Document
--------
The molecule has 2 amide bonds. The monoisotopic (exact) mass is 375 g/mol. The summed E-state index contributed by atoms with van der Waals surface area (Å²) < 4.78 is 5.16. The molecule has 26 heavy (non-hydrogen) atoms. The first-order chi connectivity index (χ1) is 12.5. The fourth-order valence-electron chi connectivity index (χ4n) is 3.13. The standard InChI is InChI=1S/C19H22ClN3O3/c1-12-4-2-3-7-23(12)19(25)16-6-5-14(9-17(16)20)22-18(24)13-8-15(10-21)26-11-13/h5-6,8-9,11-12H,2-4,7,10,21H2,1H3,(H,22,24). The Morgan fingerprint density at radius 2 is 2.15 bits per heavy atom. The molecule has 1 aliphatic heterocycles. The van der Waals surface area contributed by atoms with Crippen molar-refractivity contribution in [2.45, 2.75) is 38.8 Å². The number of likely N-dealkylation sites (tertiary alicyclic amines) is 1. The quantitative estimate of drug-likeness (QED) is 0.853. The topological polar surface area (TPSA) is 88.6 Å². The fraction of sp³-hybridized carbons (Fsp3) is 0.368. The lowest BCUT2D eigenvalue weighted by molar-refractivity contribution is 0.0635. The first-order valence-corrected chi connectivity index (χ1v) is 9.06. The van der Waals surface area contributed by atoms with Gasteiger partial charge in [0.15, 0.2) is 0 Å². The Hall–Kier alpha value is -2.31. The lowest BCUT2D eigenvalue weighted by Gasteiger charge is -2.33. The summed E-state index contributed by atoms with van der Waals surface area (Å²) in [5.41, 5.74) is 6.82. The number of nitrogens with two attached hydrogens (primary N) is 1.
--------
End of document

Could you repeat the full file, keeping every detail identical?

The molecule has 2 amide bonds. The monoisotopic (exact) mass is 375 g/mol. The summed E-state index contributed by atoms with van der Waals surface area (Å²) < 4.78 is 5.16. The molecule has 26 heavy (non-hydrogen) atoms. The first-order chi connectivity index (χ1) is 12.5. The fourth-order valence-electron chi connectivity index (χ4n) is 3.13. The standard InChI is InChI=1S/C19H22ClN3O3/c1-12-4-2-3-7-23(12)19(25)16-6-5-14(9-17(16)20)22-18(24)13-8-15(10-21)26-11-13/h5-6,8-9,11-12H,2-4,7,10,21H2,1H3,(H,22,24). The Morgan fingerprint density at radius 2 is 2.15 bits per heavy atom. The molecule has 1 aliphatic heterocycles. The van der Waals surface area contributed by atoms with Crippen molar-refractivity contribution in [2.45, 2.75) is 38.8 Å². The number of likely N-dealkylation sites (tertiary alicyclic amines) is 1. The quantitative estimate of drug-likeness (QED) is 0.853. The topological polar surface area (TPSA) is 88.6 Å². The fraction of sp³-hybridized carbons (Fsp3) is 0.368. The lowest BCUT2D eigenvalue weighted by molar-refractivity contribution is 0.0635. The first-order valence-corrected chi connectivity index (χ1v) is 9.06. The van der Waals surface area contributed by atoms with Gasteiger partial charge in [0.15, 0.2) is 0 Å². The Hall–Kier alpha value is -2.31. The lowest BCUT2D eigenvalue weighted by Gasteiger charge is -2.33. The summed E-state index contributed by atoms with van der Waals surface area (Å²) in [5.41, 5.74) is 6.82. The number of nitrogens with two attached hydrogens (primary N) is 1.